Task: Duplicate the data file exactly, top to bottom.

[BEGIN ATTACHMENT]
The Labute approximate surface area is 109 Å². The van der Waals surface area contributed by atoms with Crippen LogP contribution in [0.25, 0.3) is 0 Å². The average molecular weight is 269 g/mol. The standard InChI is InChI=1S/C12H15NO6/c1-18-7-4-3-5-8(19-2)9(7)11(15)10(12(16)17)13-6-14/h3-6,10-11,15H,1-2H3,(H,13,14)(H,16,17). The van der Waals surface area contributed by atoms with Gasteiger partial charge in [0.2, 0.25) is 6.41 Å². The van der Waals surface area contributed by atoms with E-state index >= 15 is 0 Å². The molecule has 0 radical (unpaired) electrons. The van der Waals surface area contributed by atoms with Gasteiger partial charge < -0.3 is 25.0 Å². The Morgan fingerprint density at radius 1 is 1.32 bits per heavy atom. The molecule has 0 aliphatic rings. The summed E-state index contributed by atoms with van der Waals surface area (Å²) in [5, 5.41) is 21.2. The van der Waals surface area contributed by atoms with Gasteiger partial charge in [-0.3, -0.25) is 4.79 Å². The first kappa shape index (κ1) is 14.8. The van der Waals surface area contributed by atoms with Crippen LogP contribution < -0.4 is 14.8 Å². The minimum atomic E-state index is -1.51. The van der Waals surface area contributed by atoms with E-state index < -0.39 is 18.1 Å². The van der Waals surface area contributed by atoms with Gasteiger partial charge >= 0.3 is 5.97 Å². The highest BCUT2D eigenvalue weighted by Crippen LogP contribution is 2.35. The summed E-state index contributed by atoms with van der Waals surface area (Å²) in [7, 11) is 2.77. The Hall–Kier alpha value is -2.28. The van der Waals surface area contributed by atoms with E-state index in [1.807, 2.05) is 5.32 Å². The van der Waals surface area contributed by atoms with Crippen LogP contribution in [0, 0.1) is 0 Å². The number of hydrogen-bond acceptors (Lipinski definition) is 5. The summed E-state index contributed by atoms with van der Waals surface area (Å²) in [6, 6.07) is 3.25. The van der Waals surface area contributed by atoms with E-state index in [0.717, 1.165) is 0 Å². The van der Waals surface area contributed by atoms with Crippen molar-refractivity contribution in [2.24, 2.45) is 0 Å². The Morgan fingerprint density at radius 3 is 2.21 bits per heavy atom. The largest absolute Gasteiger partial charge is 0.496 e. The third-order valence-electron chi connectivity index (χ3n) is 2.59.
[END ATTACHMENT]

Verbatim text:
The Labute approximate surface area is 109 Å². The van der Waals surface area contributed by atoms with Crippen LogP contribution in [0.25, 0.3) is 0 Å². The average molecular weight is 269 g/mol. The standard InChI is InChI=1S/C12H15NO6/c1-18-7-4-3-5-8(19-2)9(7)11(15)10(12(16)17)13-6-14/h3-6,10-11,15H,1-2H3,(H,13,14)(H,16,17). The van der Waals surface area contributed by atoms with Gasteiger partial charge in [0.2, 0.25) is 6.41 Å². The van der Waals surface area contributed by atoms with E-state index >= 15 is 0 Å². The molecule has 0 radical (unpaired) electrons. The van der Waals surface area contributed by atoms with Gasteiger partial charge < -0.3 is 25.0 Å². The Morgan fingerprint density at radius 1 is 1.32 bits per heavy atom. The molecule has 0 aliphatic rings. The summed E-state index contributed by atoms with van der Waals surface area (Å²) in [5, 5.41) is 21.2. The van der Waals surface area contributed by atoms with Gasteiger partial charge in [-0.3, -0.25) is 4.79 Å². The first kappa shape index (κ1) is 14.8. The van der Waals surface area contributed by atoms with Crippen LogP contribution < -0.4 is 14.8 Å². The minimum atomic E-state index is -1.51. The van der Waals surface area contributed by atoms with E-state index < -0.39 is 18.1 Å². The van der Waals surface area contributed by atoms with Gasteiger partial charge >= 0.3 is 5.97 Å². The highest BCUT2D eigenvalue weighted by Crippen LogP contribution is 2.35. The summed E-state index contributed by atoms with van der Waals surface area (Å²) in [7, 11) is 2.77. The Hall–Kier alpha value is -2.28. The van der Waals surface area contributed by atoms with E-state index in [1.807, 2.05) is 5.32 Å². The van der Waals surface area contributed by atoms with Crippen LogP contribution in [0, 0.1) is 0 Å². The number of hydrogen-bond acceptors (Lipinski definition) is 5. The summed E-state index contributed by atoms with van der Waals surface area (Å²) in [6, 6.07) is 3.25. The van der Waals surface area contributed by atoms with E-state index in [0.717, 1.165) is 0 Å². The van der Waals surface area contributed by atoms with Crippen molar-refractivity contribution in [2.24, 2.45) is 0 Å². The Morgan fingerprint density at radius 3 is 2.21 bits per heavy atom. The largest absolute Gasteiger partial charge is 0.496 e. The third-order valence-electron chi connectivity index (χ3n) is 2.59.